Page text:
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Setting Priorities

The Satisfaction/Importance Matrix1

As noted in Step 4 in the How-to Guide: Setting Improvement Priorities, one way to determine priorities for service improvement is to create a service improvement matrix. This allows decision-makers to visualize potential areas for service improvement based on client survey responses through a plot of client satisfaction and the importance of each service element.

By plotting the two ratings on a two-dimensional grid, it can be quickly determined which improvements are both necessary (low satisfaction ratings) and important for clients (high importance ratings). The location of each service element plotted isolates those that are service improvement priorities (see the legend on the following page).

The following data illustrates the use of the matrix, based on the five-point scale of the CMT.

  Dimension of Service




Hours of service




Comfort of waiting area




Waiting times








Staff courtesy



The Service Improvement Matrix

The Service Improvement Matrix

(also available in PDF (45KB) and RTF (106KB) format)

The Four Quadrants of the Matrix

Priorities for Improvement. Service elements here have low satisfaction levels, but are the service dimensions which are also the most important to clients. These are the service elements that require immediate attention.

Strengths. This contains those service elements that the client considers as important and has a high level of satisfaction. No improvement is required on this element.

Redeployment? Elements in this quadrant have high satisfaction levels, but are not important to clients. No improvement is required to these service elements, or the opportunity may exist to reallocate of resources in support of other improvement priorities.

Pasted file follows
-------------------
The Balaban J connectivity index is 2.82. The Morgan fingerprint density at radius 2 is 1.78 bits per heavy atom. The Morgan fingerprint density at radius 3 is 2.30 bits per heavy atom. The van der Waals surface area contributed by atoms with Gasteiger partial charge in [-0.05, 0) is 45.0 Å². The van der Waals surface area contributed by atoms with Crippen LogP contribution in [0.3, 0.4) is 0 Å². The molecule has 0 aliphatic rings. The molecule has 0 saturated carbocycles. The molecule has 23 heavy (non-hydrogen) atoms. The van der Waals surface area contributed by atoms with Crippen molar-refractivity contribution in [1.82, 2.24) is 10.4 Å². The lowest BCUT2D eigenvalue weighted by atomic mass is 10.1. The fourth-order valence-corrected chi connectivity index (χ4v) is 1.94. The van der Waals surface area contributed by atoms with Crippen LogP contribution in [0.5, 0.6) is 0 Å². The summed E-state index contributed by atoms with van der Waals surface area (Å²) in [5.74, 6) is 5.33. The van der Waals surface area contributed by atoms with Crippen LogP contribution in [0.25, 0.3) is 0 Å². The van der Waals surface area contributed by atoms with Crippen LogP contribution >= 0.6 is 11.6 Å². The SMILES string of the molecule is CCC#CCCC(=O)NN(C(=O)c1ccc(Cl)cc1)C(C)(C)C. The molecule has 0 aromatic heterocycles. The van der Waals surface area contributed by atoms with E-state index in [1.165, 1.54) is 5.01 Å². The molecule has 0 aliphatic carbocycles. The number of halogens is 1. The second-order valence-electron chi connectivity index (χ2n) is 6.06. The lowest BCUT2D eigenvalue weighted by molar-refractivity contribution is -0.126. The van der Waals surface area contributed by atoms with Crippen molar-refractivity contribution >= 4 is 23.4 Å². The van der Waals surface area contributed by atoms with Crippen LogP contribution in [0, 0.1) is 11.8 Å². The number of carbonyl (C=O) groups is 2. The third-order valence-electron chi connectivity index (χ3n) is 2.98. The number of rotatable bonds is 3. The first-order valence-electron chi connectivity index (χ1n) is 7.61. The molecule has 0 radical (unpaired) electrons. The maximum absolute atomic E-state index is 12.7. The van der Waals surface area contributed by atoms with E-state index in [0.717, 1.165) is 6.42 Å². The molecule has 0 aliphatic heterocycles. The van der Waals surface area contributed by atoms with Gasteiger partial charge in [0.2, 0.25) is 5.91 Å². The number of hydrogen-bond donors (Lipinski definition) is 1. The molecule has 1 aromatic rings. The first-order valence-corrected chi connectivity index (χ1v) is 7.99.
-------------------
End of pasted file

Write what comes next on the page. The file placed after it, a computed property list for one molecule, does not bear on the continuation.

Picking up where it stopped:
Opportunities. Clients have low levels of satisfaction with these elements, but they are also not important. Improvements on these elements are not a priority at the moment.

Note: By moving the crossed centre-lines of the matrix (up-down, left-right) how strict the improvement priorities are screened can be adjusted. The example on the previous page reflects such an adjustment.

Based on the data in this example (which uses an adjusted centre-line), Hours of Service and Waiting Times emerge as improvement priorities.

When designing your questionnaires and testing them with focus groups, be sure to verify that you will get data to construct a service improvement matrix. As well, several priorities will likely emerge, or the priorities of minority groups may be squeezed out of the "Priorities for Improvement" quadrant. It is essential that the importance ratings are supported in the questionnaire with the question that asks respondents to identify their top priorities for improvement.

1 The description of the Service Improvement Matrix is taken from Listening to Customers: An Introduction prepared by S.A. Woodhouse et al. for the Service Quality B.C. Secretariat, Government of British Columbia, 1993. [return]